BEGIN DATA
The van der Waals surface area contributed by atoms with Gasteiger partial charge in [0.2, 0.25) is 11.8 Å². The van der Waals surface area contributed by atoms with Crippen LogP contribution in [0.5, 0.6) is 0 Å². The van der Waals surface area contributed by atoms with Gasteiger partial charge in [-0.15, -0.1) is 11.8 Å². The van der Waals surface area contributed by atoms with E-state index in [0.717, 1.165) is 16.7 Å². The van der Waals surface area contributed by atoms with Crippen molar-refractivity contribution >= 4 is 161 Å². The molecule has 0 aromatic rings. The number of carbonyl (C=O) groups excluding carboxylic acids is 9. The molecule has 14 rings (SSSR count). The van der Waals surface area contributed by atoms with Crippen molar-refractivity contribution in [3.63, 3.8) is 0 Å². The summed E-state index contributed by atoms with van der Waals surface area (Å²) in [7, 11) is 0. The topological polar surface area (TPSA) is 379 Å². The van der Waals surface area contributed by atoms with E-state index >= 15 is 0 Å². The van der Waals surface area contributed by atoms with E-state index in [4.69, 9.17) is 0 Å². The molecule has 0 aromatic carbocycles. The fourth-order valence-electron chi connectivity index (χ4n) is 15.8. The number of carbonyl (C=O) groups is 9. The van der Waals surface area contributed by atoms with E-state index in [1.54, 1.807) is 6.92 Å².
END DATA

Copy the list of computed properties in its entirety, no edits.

The van der Waals surface area contributed by atoms with Gasteiger partial charge in [0.2, 0.25) is 11.8 Å². The van der Waals surface area contributed by atoms with Crippen LogP contribution in [0.5, 0.6) is 0 Å². The van der Waals surface area contributed by atoms with Gasteiger partial charge in [-0.15, -0.1) is 11.8 Å². The van der Waals surface area contributed by atoms with E-state index in [0.717, 1.165) is 16.7 Å². The van der Waals surface area contributed by atoms with Crippen molar-refractivity contribution >= 4 is 161 Å². The molecule has 0 aromatic rings. The number of carbonyl (C=O) groups excluding carboxylic acids is 9. The molecule has 14 rings (SSSR count). The van der Waals surface area contributed by atoms with Crippen molar-refractivity contribution in [3.63, 3.8) is 0 Å². The summed E-state index contributed by atoms with van der Waals surface area (Å²) in [7, 11) is 0. The topological polar surface area (TPSA) is 379 Å². The van der Waals surface area contributed by atoms with E-state index >= 15 is 0 Å². The van der Waals surface area contributed by atoms with E-state index in [4.69, 9.17) is 0 Å². The molecule has 0 aromatic carbocycles. The fourth-order valence-electron chi connectivity index (χ4n) is 15.8. The number of carbonyl (C=O) groups is 9. The van der Waals surface area contributed by atoms with E-state index in [1.54, 1.807) is 6.92 Å².